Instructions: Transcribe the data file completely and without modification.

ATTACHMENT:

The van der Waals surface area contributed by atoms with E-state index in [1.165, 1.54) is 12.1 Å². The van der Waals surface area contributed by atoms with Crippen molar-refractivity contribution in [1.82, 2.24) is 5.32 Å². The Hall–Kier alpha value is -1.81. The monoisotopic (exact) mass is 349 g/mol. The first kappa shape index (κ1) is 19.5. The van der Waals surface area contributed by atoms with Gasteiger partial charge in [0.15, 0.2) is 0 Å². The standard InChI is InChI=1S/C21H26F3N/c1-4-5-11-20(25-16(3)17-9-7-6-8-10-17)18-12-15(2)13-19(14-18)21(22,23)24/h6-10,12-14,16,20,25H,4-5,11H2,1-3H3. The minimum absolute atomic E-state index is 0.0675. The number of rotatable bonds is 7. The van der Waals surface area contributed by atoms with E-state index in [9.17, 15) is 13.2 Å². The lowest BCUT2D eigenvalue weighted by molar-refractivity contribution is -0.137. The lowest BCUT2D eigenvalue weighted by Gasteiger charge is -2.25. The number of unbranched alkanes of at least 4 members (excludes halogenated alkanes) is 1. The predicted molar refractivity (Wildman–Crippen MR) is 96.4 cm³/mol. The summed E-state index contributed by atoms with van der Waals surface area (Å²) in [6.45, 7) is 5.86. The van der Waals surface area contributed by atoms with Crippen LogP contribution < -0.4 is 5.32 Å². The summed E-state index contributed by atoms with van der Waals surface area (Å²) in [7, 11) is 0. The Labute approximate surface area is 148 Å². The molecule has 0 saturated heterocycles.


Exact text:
The van der Waals surface area contributed by atoms with E-state index in [1.165, 1.54) is 12.1 Å². The van der Waals surface area contributed by atoms with Crippen molar-refractivity contribution in [1.82, 2.24) is 5.32 Å². The Hall–Kier alpha value is -1.81. The monoisotopic (exact) mass is 349 g/mol. The first kappa shape index (κ1) is 19.5. The van der Waals surface area contributed by atoms with Gasteiger partial charge in [0.15, 0.2) is 0 Å². The standard InChI is InChI=1S/C21H26F3N/c1-4-5-11-20(25-16(3)17-9-7-6-8-10-17)18-12-15(2)13-19(14-18)21(22,23)24/h6-10,12-14,16,20,25H,4-5,11H2,1-3H3. The minimum absolute atomic E-state index is 0.0675. The number of rotatable bonds is 7. The van der Waals surface area contributed by atoms with E-state index in [9.17, 15) is 13.2 Å². The lowest BCUT2D eigenvalue weighted by molar-refractivity contribution is -0.137. The lowest BCUT2D eigenvalue weighted by Gasteiger charge is -2.25. The number of unbranched alkanes of at least 4 members (excludes halogenated alkanes) is 1. The predicted molar refractivity (Wildman–Crippen MR) is 96.4 cm³/mol. The summed E-state index contributed by atoms with van der Waals surface area (Å²) in [6.45, 7) is 5.86. The van der Waals surface area contributed by atoms with Crippen LogP contribution < -0.4 is 5.32 Å². The summed E-state index contributed by atoms with van der Waals surface area (Å²) in [7, 11) is 0. The Labute approximate surface area is 148 Å². The molecule has 0 saturated heterocycles.